So do you guys just man up and solo the classic north face climbs with a second tool and and call it good? Are there sections where you would consider pitching it out with a full belay on snow slopes?

 

I read that New Zealand article and it got me to thinking. They seem to be pretty confident with the strength of anchors in the right conditions.

Edited by Nater

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You're right about late summer snow. That stuff will typically hold a bus, anyway, so a surface test would probably not tell you anything you wouldn't know already.

 

If you're not comfortable free soloing steep snow, by all means, pitch it out or do running belays. Either requires a lot more gear and time, however, which also figures into the safety equation, particularly if a sun warmed snowpack will increase rock or ice fall from above or potential snow bridge failure. Prevention of falls that aren't going to happen anyway can cost you in other ways.

 

Climbing unencumbered is more fluid, more fun, and keeps your warmer, in addition to being faster.

 

 

 

 

Edited by tvashtarkatena

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tvash has it right. Do a climb like the North Ridge of Baker to get more comfortable on steep snow. Or start slowly on a climb with a good runout in soft conditions and just learn to get more comfortable on snow. As always, practice self arrest technique and learn its limitations in hard, icy conditions.

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tvash has it right. Do a climb like the North Ridge of Baker to get more comfortable on steep snow. Or start slowly on a climb with a good runout in soft conditions and just learn to get more comfortable on snow. As always, practice self arrest technique and learn its limitations in hard, icy conditions.

 

+1 :tup:

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tvash has it right. Do a climb like the North Ridge of Baker to get more comfortable on steep snow. Or start slowly on a climb with a good runout in soft conditions and just learn to get more comfortable on snow. As always, practice self arrest technique and learn its limitations in hard, icy conditions.

 

With that note, what would be a good objective to start with as far as steep snow/alpine ice? N. ridge Baker, N. face Shuksan, N. face Buckner, N. face Maude, etc...? Buckner seems the mellowest. Steepest I've been on for extended periods is only about 40-45 degrees slope. Didn't freak me out too much.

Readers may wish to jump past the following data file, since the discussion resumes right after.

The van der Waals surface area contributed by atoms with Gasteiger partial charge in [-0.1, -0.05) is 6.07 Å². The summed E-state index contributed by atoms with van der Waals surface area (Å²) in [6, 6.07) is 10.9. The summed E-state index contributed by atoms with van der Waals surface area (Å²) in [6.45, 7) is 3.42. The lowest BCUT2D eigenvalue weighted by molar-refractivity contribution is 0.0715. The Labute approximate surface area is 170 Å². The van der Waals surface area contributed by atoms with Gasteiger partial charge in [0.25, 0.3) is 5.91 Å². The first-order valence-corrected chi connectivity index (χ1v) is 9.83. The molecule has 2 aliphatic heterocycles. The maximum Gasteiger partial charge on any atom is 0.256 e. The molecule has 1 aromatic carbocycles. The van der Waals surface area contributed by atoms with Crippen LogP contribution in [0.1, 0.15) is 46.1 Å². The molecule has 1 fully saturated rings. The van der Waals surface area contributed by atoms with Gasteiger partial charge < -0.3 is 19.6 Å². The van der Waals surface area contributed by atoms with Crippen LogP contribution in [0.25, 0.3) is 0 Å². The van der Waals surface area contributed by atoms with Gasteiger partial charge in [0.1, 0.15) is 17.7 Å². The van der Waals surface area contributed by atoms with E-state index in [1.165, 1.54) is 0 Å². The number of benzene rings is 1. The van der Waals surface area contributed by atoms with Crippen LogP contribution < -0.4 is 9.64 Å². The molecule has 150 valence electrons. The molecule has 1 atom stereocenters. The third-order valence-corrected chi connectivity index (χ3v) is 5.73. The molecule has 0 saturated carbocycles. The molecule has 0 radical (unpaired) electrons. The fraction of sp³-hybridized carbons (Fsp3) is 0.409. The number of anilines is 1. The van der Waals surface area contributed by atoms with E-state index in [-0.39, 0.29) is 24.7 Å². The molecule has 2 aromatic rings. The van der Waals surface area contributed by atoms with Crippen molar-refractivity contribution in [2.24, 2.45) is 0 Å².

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I'd start shorter and more mellow, but I don't know where you're starting from, exactly.

 

Argonaut, Deception, Colchuck, Colonial, Chair Peak, even McClelland Butte right up the road - there are tons of shorter objectives to set out on.

 

Then I'd probably do Shuksan and Buckner from your list to start. N face of Shuksan doesn't involve a glacier approach, so that makes it a bit simpler.

 

 

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I don't know where you're starting from, exactly.

 

Mostly easier glacier routes. Coleman Deming route 3 times (close to my house), sulphide glacier on shuksan, Bolam glacier on Shasta, Silverstar, etc... lots of scrambling too. I'm at that point where I'm starting to get bored with standard routes.

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OK, that helps. Start off shorter and go bigger as needed would be my recommendation, FWIW. Climb up AND down stuff, too. Down climbing's just as important, and can be weirder for some folks. It pretty common to ascend a rock route and descend a snow couloir as a quickie way to get off the mountain.

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These days the only times I use running belays on snow slopes - typically with a picket in a vertical orientation - is to mitigate the consequences of someone pendulum-ing from a team-arrested slide, like into a crevasse, over an edge, etc.

 

On truly steep, hard snow - where neither climber has a snowball's chance in hell to actually hold an arrest if their partner falls - it calls for pitching it out with deadman-ed pickets or agreeing to simul-solo.

 

Most instances that pickets have failed - in my opinion - are the result of poor judgement of the snow and under-reliance on good technique.

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I once climbed on snow where I thought pickets would hold. That was on Mt. Cook in New Zealand where the snow was hard, frozen, compacted, and of even density for at least the depth of a picket. It took a bunch of hammer blows to set one and they were difficult to remove. In summer snow around here I have used them, buried deadman style, for belay anchors. In winter snow I have generally had no faith whatsoever. I agree with the comments here but there can be situations where a picket might be OK but don't fall on snow anchors!